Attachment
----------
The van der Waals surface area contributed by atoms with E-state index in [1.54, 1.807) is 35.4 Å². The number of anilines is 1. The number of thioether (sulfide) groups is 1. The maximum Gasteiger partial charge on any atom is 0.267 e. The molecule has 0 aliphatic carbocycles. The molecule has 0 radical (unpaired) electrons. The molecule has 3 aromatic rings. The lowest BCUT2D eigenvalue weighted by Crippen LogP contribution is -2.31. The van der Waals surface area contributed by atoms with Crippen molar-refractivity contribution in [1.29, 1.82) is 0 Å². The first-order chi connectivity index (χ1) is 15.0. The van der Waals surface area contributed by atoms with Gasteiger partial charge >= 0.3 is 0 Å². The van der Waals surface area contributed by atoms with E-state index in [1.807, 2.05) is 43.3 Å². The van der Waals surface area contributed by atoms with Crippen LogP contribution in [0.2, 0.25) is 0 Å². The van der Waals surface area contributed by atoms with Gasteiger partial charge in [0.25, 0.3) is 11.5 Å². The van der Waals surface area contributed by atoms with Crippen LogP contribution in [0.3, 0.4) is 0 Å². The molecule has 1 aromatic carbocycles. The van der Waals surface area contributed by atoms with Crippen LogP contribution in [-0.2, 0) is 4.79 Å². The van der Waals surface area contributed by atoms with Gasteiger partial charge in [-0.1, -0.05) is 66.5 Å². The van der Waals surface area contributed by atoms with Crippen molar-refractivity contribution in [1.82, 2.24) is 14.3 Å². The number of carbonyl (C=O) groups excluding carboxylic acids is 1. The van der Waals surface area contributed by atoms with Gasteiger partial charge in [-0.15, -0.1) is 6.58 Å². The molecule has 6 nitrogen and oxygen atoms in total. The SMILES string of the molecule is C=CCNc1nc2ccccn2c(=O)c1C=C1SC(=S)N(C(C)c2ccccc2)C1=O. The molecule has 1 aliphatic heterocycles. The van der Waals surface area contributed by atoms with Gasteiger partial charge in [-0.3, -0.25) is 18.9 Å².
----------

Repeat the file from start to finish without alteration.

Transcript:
The van der Waals surface area contributed by atoms with E-state index in [1.54, 1.807) is 35.4 Å². The number of anilines is 1. The number of thioether (sulfide) groups is 1. The maximum Gasteiger partial charge on any atom is 0.267 e. The molecule has 0 aliphatic carbocycles. The molecule has 0 radical (unpaired) electrons. The molecule has 3 aromatic rings. The lowest BCUT2D eigenvalue weighted by Crippen LogP contribution is -2.31. The van der Waals surface area contributed by atoms with Crippen molar-refractivity contribution in [1.29, 1.82) is 0 Å². The first-order chi connectivity index (χ1) is 15.0. The van der Waals surface area contributed by atoms with Gasteiger partial charge >= 0.3 is 0 Å². The van der Waals surface area contributed by atoms with E-state index in [1.807, 2.05) is 43.3 Å². The van der Waals surface area contributed by atoms with Crippen LogP contribution in [0.2, 0.25) is 0 Å². The van der Waals surface area contributed by atoms with Gasteiger partial charge in [0.25, 0.3) is 11.5 Å². The van der Waals surface area contributed by atoms with Crippen LogP contribution in [0.3, 0.4) is 0 Å². The molecule has 1 aromatic carbocycles. The van der Waals surface area contributed by atoms with Crippen LogP contribution in [-0.2, 0) is 4.79 Å². The van der Waals surface area contributed by atoms with Gasteiger partial charge in [-0.1, -0.05) is 66.5 Å². The van der Waals surface area contributed by atoms with Crippen molar-refractivity contribution in [1.82, 2.24) is 14.3 Å². The number of carbonyl (C=O) groups excluding carboxylic acids is 1. The van der Waals surface area contributed by atoms with Gasteiger partial charge in [-0.15, -0.1) is 6.58 Å². The molecule has 6 nitrogen and oxygen atoms in total. The SMILES string of the molecule is C=CCNc1nc2ccccn2c(=O)c1C=C1SC(=S)N(C(C)c2ccccc2)C1=O. The molecule has 1 aliphatic heterocycles. The van der Waals surface area contributed by atoms with Gasteiger partial charge in [-0.3, -0.25) is 18.9 Å².